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THE scent of Tunisia’s Jasmine Revolution has carried across the Arab world and spread to neighbouring Egypt and most recently Libya.

What were once unthinkable uprisings against entrenched regimes are beginning to force through change. But Diaspora in Wales are worried about just what will come next.

Libya-born Suleman Hawas, businessman and former town mayor of Bridgend, said what the country is witnessing now will change the North African country forever.

“Egypt was a shock to people in Libya, as they thought the [Hosni] Mubarak regime would never fall. What it did was embolden people and gave them the courage to go out onto the streets,” he said.

Mr Hawas, who set up his company Libya Wales Exchange to build trade and cultural ties between the two countries, said he was very concerned by leader Muammar Gaddafi’s ruthless crackdown on protesters.

In a state TV address on Tuesday, Gaddafi called anti-government demonstrators “cockroaches” and “rats” controlled by foreign powers, and warned he would use every last bullet he had to eradicate them.

The country has seen up to 500 people killed in the last few days as protesters, spurred on by other Arab revolutions, call for the dictator to resign after 42 years in power.

“For a while people thought he would be good for Libya, now hundreds of our people have been killed. It seems as though the idea that Gaddafi cares for his people is a lie,” he said.

Mr Hawas, who has family living in the Libyan capital of Tripoli, visited last year and met with Gaddafi’s second son Saif al-Islam.

Mr Hawas said the LSE-educated dictator’s son talked about plans to dismantle the whole system, transform Libya and remove the “Fat Cats” who were exploiting the country’s rich oil reserve.

“He told me he wanted to strip them of their power and make them stand trial [… ]We waited and it never happened,” he said. “If he doesn’t step down, the country will be in turmoil, if he does, the country will be in turmoil – it’s a worrying time.”

Omar Salamat, a 20-year-old dentistry student at Cardiff University, was born in Swansea but his immediate family still live in Tripoli.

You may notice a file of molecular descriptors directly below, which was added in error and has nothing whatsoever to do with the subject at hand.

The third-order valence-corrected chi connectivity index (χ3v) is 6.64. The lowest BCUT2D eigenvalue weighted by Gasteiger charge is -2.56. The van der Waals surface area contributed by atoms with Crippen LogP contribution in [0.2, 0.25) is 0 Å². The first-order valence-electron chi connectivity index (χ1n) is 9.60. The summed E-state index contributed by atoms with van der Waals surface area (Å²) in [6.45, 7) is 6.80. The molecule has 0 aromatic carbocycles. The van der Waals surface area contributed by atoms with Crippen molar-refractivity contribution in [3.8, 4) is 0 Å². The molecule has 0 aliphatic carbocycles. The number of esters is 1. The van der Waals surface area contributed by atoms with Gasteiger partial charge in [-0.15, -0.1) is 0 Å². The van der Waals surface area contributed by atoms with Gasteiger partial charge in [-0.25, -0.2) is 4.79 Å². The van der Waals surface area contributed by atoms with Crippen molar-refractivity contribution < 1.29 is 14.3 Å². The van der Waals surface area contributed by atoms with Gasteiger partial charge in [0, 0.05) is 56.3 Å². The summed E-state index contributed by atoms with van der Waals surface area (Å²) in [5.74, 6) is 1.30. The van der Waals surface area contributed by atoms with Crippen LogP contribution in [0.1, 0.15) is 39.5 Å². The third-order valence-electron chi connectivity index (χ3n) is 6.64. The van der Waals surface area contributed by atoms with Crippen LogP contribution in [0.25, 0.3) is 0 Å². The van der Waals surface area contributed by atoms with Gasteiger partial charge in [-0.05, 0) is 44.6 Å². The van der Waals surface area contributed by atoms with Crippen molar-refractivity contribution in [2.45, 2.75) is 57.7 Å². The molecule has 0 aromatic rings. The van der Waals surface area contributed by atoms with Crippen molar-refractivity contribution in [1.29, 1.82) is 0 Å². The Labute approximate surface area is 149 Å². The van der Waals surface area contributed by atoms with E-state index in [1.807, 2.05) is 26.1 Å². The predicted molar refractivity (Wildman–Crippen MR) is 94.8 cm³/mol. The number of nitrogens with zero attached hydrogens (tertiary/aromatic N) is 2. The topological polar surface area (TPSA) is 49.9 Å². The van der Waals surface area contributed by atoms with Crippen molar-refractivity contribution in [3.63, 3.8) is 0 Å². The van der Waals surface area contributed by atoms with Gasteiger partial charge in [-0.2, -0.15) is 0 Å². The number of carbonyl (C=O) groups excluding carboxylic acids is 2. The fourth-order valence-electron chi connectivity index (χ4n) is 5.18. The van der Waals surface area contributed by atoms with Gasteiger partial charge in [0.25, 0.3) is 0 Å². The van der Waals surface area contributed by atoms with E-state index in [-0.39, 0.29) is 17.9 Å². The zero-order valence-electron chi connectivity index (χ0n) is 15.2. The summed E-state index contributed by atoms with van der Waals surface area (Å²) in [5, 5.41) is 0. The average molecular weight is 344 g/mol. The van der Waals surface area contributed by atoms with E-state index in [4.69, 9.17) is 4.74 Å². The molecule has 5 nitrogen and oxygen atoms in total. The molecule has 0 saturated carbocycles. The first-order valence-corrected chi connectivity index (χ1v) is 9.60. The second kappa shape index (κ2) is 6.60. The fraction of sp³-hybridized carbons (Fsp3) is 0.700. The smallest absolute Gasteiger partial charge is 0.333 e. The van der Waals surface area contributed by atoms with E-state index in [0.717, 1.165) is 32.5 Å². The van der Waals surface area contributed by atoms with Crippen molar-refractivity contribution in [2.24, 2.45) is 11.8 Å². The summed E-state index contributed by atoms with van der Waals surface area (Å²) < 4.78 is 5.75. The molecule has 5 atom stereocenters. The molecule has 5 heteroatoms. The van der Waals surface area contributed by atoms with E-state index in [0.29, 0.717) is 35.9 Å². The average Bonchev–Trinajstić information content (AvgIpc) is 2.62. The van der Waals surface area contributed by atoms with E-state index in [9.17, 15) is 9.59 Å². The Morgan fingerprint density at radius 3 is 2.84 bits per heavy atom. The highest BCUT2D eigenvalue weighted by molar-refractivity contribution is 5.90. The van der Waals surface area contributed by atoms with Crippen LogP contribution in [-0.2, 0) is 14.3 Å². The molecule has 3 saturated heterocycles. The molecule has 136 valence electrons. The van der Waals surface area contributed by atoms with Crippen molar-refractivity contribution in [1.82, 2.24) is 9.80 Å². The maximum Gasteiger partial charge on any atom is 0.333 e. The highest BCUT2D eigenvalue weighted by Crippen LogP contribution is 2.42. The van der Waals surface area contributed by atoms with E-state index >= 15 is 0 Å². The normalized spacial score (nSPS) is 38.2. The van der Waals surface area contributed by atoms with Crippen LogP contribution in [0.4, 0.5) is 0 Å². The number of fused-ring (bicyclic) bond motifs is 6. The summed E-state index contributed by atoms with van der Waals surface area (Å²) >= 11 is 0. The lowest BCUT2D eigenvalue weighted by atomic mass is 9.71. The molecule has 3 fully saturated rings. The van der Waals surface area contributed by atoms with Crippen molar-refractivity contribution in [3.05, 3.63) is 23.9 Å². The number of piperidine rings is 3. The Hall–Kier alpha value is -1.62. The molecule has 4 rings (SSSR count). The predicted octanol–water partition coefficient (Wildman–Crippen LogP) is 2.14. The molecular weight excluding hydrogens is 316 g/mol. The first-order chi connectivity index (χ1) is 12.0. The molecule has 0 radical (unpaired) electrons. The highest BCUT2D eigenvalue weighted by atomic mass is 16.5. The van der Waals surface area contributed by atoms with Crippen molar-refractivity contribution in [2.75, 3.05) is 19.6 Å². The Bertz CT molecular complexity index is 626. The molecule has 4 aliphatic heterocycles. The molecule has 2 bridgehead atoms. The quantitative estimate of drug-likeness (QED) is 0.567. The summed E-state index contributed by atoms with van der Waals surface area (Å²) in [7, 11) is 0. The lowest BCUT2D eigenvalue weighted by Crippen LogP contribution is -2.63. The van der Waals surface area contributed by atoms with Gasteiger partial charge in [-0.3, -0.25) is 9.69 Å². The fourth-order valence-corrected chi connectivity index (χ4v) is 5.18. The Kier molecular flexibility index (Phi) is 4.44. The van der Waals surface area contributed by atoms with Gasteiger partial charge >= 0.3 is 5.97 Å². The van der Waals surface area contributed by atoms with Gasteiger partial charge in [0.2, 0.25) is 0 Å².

He is worried for his brother, parents and grandparents, whose village has seen security forces open fire on protesters on the streets.

“They’ve been terrified, surrounded by the gunfire of Gaddafi’s men. They are not armed, none of the protesters are. Gaddafi has ordered attacks on his own people and killed 500 in just a week,” he told the Mail.

The Arab country has long lived under the hawkish rule of Gaddafi, who took power from the ruling royal family in a bloodless 1969 coup, and is the only ruler Omar and much of the country’s young population have ever known.

“Gaddafi has ruled over Libya for four decades, and for most people in the country that is their whole life,” Omar told the Western Mail. “I was born under the regime.”

Omar joined Libyans from around the country at a protest held outside Downing Street on Tuesday, which saw thousands-strong crowds turning up to show solidarity with anti-government demonstrators at home.

“What’s happening in Libya is a genocide,” he said. “My fear is that it will go unnoticed, they’ve cut off the internet and the phone lines. They are killing people in darkness.

“We are not demanding everything we are just demanding democracy, and for Gaddafi to be eradicated immediately.”

A further protest was organised in Queens Street, Cardiff yesterday, where protesters called on the British Government and the UN to act over what they called a genocide of the Libyan people.